Self-care behaviors. Several studies reported significant improvements in patients' medication adherence (Babamoto et al., 2009; Batts et al., 2001; Heisler et al., 2014), dietary adherence (i.e., fruit and vegetable intake; Babamoto et al., 2009; Batts et al., 2001; Kollannoor-Samuel et al., 2016; Rothschild et al., 2014), and physical activity (Batts et al., 2001; Gary et al., 2003; Rothschild et al., 2014; Spencer et al., 2011). Corkery et al. (1997) noted significant changes in reported self-care behaviors at the end of the study, but a causal relationship between the CHW intervention and these behaviors was not supported. Additionally, Kenya, Lebron, Reyes Arrechea, Li (2014) found a discrepancy between patient reports of glucometer use and their blood glucose self-monitoring (BGSM) reports, concluding that the CHW intervention may improve glycemic control without demonstrating a change in BGSM practices.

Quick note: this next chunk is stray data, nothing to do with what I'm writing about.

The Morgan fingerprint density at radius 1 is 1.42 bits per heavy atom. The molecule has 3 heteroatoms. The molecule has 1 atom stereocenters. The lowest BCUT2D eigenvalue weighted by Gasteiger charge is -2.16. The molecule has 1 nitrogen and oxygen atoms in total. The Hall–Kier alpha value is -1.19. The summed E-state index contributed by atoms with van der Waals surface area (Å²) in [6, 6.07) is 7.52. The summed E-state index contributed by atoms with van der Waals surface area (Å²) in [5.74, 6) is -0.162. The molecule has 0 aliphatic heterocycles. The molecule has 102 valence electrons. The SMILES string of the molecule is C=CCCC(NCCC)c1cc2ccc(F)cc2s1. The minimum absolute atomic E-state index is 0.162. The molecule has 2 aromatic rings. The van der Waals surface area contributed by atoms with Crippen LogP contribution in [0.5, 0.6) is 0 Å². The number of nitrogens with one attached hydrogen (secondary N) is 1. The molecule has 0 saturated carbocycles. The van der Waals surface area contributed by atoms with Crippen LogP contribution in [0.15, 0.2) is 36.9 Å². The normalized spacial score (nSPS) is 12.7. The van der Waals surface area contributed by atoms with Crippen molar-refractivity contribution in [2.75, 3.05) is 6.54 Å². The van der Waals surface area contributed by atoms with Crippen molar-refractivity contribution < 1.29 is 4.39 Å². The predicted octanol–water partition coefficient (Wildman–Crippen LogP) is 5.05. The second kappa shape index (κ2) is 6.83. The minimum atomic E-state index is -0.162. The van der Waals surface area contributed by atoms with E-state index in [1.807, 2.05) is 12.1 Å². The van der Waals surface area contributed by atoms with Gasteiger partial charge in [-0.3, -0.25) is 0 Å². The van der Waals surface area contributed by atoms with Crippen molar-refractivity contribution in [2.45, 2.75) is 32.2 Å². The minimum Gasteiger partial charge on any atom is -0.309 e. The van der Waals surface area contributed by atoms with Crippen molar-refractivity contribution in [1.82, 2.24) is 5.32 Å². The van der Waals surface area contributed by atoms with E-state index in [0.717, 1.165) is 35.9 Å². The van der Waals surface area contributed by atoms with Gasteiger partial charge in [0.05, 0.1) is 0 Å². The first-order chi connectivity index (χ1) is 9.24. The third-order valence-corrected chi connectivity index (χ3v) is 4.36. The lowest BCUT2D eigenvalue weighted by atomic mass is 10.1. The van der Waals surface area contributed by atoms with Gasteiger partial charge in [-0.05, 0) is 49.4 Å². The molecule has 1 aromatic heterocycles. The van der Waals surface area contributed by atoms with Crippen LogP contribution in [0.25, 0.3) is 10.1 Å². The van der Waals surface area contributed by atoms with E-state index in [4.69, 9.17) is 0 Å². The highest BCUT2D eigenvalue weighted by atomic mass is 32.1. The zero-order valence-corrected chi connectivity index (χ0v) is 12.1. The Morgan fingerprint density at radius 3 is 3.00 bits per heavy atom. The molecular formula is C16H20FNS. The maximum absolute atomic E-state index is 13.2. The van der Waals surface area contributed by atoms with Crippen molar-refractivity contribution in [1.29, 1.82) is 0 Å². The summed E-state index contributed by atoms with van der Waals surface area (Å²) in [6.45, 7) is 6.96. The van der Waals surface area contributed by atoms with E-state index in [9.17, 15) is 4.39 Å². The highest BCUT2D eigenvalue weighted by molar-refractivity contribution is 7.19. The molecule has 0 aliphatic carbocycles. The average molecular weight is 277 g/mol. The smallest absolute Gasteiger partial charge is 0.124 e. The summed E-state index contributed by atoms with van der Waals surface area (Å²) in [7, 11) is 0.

Mental health and well-being. Five of the studies reviewed reported significant findings in participants' mental health and well-being. Heisler et al. (2014) found improvements in patients' self-efficacy and diabetes distress when the CHW used an e-Health tool as compared to print materials in providing decision-making support. Spencer et al. (2013) noted no impact from the intervention on PHQ-9 scores, but PHQ-2 scores did drop when researchers used the "average intervention effect" (i.e., combining the preintervention to postintervention effects for the immediate and delayed groups) and adjusted for demographics (gender, age, and education). Further, these researchers found diabetes-related emotional distress scores were reduced even further within the immediate intervention group from six to 12 months. Tang et al. (2014) also found improvements in diabetes distress at 18-month follow-up. Testing a CHW-delivered stress management intervention, Wagner et al. (2016) maintained that diabetes education was associated with significant improvements in depression and anxiety, and that increased attendance in said education was associated with greater improvements in both Alc and disease-related stress. Finally, Rothschild et al. (2014) evaluated a CHW-delivered intervention on self-management training; they found that self-efficacy increased significantly during the study in both intervention and control groups (with no significant between-groups differences).